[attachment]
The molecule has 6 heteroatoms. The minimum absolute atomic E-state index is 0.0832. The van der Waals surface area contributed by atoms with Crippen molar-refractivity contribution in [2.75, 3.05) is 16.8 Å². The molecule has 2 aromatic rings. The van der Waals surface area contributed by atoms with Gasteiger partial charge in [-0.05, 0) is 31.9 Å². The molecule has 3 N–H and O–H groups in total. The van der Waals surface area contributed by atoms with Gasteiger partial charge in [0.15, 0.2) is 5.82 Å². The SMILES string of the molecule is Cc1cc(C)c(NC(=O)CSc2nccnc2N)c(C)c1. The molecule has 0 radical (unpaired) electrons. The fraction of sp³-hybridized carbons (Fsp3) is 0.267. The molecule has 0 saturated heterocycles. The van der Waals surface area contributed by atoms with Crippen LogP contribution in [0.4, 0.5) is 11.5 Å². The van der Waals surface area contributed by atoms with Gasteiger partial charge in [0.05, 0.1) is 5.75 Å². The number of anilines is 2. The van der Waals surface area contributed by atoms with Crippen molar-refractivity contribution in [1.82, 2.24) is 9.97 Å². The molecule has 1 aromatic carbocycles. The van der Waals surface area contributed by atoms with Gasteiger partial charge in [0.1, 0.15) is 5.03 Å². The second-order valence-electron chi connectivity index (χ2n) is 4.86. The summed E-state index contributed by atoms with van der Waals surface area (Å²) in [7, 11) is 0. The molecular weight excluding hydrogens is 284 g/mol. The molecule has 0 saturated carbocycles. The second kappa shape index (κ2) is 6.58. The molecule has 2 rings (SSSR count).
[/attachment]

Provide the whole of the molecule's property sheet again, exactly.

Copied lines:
The molecule has 6 heteroatoms. The minimum absolute atomic E-state index is 0.0832. The van der Waals surface area contributed by atoms with Crippen molar-refractivity contribution in [2.75, 3.05) is 16.8 Å². The molecule has 2 aromatic rings. The van der Waals surface area contributed by atoms with Gasteiger partial charge in [-0.05, 0) is 31.9 Å². The molecule has 3 N–H and O–H groups in total. The van der Waals surface area contributed by atoms with Gasteiger partial charge in [0.15, 0.2) is 5.82 Å². The SMILES string of the molecule is Cc1cc(C)c(NC(=O)CSc2nccnc2N)c(C)c1. The molecule has 0 radical (unpaired) electrons. The fraction of sp³-hybridized carbons (Fsp3) is 0.267. The molecule has 0 saturated heterocycles. The van der Waals surface area contributed by atoms with Crippen LogP contribution in [0.4, 0.5) is 11.5 Å². The van der Waals surface area contributed by atoms with Gasteiger partial charge in [0.05, 0.1) is 5.75 Å². The number of anilines is 2. The van der Waals surface area contributed by atoms with Crippen molar-refractivity contribution in [1.82, 2.24) is 9.97 Å². The molecule has 1 aromatic carbocycles. The van der Waals surface area contributed by atoms with Gasteiger partial charge in [0.1, 0.15) is 5.03 Å². The second-order valence-electron chi connectivity index (χ2n) is 4.86. The summed E-state index contributed by atoms with van der Waals surface area (Å²) in [7, 11) is 0. The molecular weight excluding hydrogens is 284 g/mol. The molecule has 0 saturated carbocycles. The second kappa shape index (κ2) is 6.58. The molecule has 2 rings (SSSR count).